Despite the fact that Toyota Motor Corp. has not run into any recent issues regarding sudden acceleration in its vehicles, the company’s legal woes over the matter have continued. This time around, the state of Texas is expected to receive $1.4 million in a settlement reached between it and Toyota Motor Corp.
According to an article in MySanAntonio.com, Texas Attorney General Greg Abbott recently made this announcement. In addition to settling with the state of Texas, Toyota Motor Corp. did the same with 27 other states. By doing so, the investigation into whether or not the company hid safety concerns is closed.
In the same article, Christopher Reynolds, group vice president and general counsel for Toyota Motor Sales U.S.A., was quoted as saying, “Resolving this inquiry is another step we are taking to turn the page on legacy issues from Toyota’s past recalls in a way that benefits our customers.”
Over the past couple of years, the carmaker blamed sudden acceleration issues on a variety of problems including faulty floor mats and gas pedals that would stick. Despite what many people feel, the National Highway Traffic Safety Administration (NHTSA), along with NASA, has agreed that the cause of the problem was not electronic related.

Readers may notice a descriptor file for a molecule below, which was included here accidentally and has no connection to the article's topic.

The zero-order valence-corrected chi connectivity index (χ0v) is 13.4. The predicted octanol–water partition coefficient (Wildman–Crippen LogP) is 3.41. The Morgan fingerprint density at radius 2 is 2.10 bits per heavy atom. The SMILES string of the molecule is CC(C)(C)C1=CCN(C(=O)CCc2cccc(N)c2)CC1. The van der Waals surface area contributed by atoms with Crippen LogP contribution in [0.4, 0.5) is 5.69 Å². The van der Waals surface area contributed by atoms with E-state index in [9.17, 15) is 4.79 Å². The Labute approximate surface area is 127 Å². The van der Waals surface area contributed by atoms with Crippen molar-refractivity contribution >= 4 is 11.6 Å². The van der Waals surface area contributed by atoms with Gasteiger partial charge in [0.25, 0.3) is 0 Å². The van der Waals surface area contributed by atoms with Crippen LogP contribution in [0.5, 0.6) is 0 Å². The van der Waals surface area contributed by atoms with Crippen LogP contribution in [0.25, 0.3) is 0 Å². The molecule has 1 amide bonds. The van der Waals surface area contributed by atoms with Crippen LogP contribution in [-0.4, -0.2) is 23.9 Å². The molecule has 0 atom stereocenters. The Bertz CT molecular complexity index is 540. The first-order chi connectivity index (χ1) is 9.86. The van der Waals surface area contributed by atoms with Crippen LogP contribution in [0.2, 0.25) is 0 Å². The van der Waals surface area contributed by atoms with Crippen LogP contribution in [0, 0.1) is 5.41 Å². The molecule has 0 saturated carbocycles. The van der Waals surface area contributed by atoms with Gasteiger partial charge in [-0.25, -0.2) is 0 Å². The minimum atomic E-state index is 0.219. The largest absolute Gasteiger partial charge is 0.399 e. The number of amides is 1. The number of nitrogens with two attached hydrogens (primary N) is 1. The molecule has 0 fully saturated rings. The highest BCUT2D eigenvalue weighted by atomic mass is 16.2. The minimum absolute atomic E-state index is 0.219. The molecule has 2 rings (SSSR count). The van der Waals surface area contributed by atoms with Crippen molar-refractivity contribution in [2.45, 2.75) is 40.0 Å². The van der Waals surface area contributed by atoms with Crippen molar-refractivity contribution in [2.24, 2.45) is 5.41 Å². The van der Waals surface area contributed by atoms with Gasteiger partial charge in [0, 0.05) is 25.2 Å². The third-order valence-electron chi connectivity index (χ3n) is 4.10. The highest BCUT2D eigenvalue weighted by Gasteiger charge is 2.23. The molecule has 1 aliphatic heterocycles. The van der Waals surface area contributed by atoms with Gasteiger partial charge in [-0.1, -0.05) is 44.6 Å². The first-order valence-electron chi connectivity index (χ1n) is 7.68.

Although it may sound like Toyota Motor Corp. is getting off easy in Texas and other states, this is anything but the case. Over the past few years, the company has paid out more than $1 billion to settle claims related to various recalls. This includes a fine of $17.4 million imposed by the United States government.
Along with the money paid out by the company, they must make changes to the way safety issues are reported. Additionally, Toyota is prohibited from selling any previously recalled vehicles without first notifying the consumer of the potential defects. Many lives were lost all over the country due to Toyota Motor Corp. vehicles that were suddenly accelerating. It is good to see that the company has at least settled with those effected by the problem, while also being forced to hold itself to higher standards in the future.